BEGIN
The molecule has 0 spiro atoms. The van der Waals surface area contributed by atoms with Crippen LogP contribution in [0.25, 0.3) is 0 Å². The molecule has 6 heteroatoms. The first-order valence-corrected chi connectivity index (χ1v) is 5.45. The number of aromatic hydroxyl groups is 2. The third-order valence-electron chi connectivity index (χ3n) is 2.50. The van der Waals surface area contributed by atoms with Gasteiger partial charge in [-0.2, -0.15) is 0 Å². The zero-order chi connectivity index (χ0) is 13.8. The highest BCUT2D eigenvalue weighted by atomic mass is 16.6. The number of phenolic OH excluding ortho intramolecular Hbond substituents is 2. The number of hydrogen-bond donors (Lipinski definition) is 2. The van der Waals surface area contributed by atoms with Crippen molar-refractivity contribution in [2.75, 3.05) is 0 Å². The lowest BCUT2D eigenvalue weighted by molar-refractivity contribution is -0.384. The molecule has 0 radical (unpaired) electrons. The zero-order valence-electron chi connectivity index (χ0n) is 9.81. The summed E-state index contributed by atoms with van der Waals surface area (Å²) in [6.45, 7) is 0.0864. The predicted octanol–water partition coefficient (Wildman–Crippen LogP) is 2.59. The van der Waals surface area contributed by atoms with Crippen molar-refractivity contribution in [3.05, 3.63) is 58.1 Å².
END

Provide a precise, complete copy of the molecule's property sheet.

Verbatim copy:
The molecule has 0 spiro atoms. The van der Waals surface area contributed by atoms with Crippen LogP contribution in [0.25, 0.3) is 0 Å². The molecule has 6 heteroatoms. The first-order valence-corrected chi connectivity index (χ1v) is 5.45. The number of aromatic hydroxyl groups is 2. The third-order valence-electron chi connectivity index (χ3n) is 2.50. The van der Waals surface area contributed by atoms with Gasteiger partial charge in [-0.2, -0.15) is 0 Å². The zero-order chi connectivity index (χ0) is 13.8. The highest BCUT2D eigenvalue weighted by atomic mass is 16.6. The number of phenolic OH excluding ortho intramolecular Hbond substituents is 2. The number of hydrogen-bond donors (Lipinski definition) is 2. The van der Waals surface area contributed by atoms with Crippen molar-refractivity contribution in [2.75, 3.05) is 0 Å². The lowest BCUT2D eigenvalue weighted by molar-refractivity contribution is -0.384. The molecule has 0 radical (unpaired) electrons. The zero-order valence-electron chi connectivity index (χ0n) is 9.81. The summed E-state index contributed by atoms with van der Waals surface area (Å²) in [6.45, 7) is 0.0864. The predicted octanol–water partition coefficient (Wildman–Crippen LogP) is 2.59. The van der Waals surface area contributed by atoms with Crippen molar-refractivity contribution in [3.05, 3.63) is 58.1 Å².